• Tasks are now sorted in addition order when lacking a sort value
  • Fixes iris/fade transitions for extreme aspect ratios
  • WeakNodePath is now exposed to Python
  • WindowProperties.size(x, y) deprecated; use WindowProperties(size=(x, y))
  • Calling bare run() is deprecated, use instead
  • downcastTo*() methods have been removed, they were already no-ops


  • Add new shader-based terrain rendering method (ShaderTerrainMesh)
  • The default ColorAttrib mode is now T_vertex
  • The ColorAttrib T_off mode now properly disables vertex colors entirely
  • Make handling of color attributes more consistent between renderers
  • Ability to create an OpenGL core profile context; set "gl-version 3 2"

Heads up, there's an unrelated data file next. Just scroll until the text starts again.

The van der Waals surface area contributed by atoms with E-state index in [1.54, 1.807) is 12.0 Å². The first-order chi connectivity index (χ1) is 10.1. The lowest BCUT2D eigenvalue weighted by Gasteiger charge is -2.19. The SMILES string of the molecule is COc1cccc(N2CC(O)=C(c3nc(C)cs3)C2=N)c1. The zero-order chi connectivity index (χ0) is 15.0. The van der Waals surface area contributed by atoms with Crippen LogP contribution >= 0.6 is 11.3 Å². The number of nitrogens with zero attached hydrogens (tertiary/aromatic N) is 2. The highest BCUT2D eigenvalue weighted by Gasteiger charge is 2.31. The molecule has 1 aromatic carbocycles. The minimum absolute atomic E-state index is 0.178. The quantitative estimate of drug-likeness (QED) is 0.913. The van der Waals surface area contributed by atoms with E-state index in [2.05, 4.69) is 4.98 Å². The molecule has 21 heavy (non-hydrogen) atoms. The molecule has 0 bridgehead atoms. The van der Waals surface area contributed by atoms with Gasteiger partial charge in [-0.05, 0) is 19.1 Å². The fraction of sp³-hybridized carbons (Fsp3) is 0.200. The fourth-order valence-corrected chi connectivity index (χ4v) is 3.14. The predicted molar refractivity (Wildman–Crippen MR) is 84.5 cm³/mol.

• Experimental support for reverse-Z rendering for best depth precision
  • sRGB framebuffers supported more widely
  • Support for infinite near/far clip in lens
  • Add some PBR material parameters to material class
  • Addition of more built-in GLSL shader inputs; see manual.
  • Add p3d_FragData[] GLSL output for MRT in GLSL 1.30
  • Add flag enabling vertex shader control over point size
  • Support signed ints and double-precision floats in vertex data with GLSL
  • Support unsigned 11/10/10-bit floating-point textures and vertex data
  • Support for SSBOs via ShaderBuffer class
  • Support OpenGL FBO buffers without any attachments
  • Support passing uint variables to GLSL shader
  • Allow rendering objects with empty vertex data (for vertex pulling)
  • Add LogicOpAttrib, for supporting logical operator blending
  • Improvements to OpenGL ES support
  • Support for geometry with adjacency information
  • Change default alpha blending to improve blending rendered result